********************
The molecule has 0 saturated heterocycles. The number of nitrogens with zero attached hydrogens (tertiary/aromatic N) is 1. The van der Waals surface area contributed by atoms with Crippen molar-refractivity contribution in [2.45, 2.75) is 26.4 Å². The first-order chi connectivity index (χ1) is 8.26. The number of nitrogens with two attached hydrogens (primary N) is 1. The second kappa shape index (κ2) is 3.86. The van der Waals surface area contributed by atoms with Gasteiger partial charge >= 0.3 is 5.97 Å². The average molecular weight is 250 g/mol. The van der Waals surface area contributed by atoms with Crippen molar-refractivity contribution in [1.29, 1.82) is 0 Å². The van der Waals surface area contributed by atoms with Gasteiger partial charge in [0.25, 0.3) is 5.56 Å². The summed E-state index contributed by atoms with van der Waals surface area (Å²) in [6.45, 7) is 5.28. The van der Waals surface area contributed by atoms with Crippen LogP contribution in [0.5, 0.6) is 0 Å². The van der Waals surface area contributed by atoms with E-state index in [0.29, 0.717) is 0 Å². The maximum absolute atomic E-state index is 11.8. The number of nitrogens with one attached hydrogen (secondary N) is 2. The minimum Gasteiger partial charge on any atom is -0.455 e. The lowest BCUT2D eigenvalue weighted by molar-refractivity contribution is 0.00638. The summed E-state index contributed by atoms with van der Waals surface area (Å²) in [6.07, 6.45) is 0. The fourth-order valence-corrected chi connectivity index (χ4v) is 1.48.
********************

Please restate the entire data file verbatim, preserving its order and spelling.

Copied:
The molecule has 0 saturated heterocycles. The number of nitrogens with zero attached hydrogens (tertiary/aromatic N) is 1. The van der Waals surface area contributed by atoms with Crippen molar-refractivity contribution in [2.45, 2.75) is 26.4 Å². The first-order chi connectivity index (χ1) is 8.26. The number of nitrogens with two attached hydrogens (primary N) is 1. The second kappa shape index (κ2) is 3.86. The van der Waals surface area contributed by atoms with Gasteiger partial charge >= 0.3 is 5.97 Å². The average molecular weight is 250 g/mol. The van der Waals surface area contributed by atoms with Crippen molar-refractivity contribution in [1.29, 1.82) is 0 Å². The van der Waals surface area contributed by atoms with Gasteiger partial charge in [0.25, 0.3) is 5.56 Å². The summed E-state index contributed by atoms with van der Waals surface area (Å²) in [6.45, 7) is 5.28. The van der Waals surface area contributed by atoms with Crippen LogP contribution in [0.5, 0.6) is 0 Å². The van der Waals surface area contributed by atoms with E-state index in [0.29, 0.717) is 0 Å². The maximum absolute atomic E-state index is 11.8. The number of nitrogens with one attached hydrogen (secondary N) is 2. The minimum Gasteiger partial charge on any atom is -0.455 e. The lowest BCUT2D eigenvalue weighted by molar-refractivity contribution is 0.00638. The summed E-state index contributed by atoms with van der Waals surface area (Å²) in [6.07, 6.45) is 0. The fourth-order valence-corrected chi connectivity index (χ4v) is 1.48.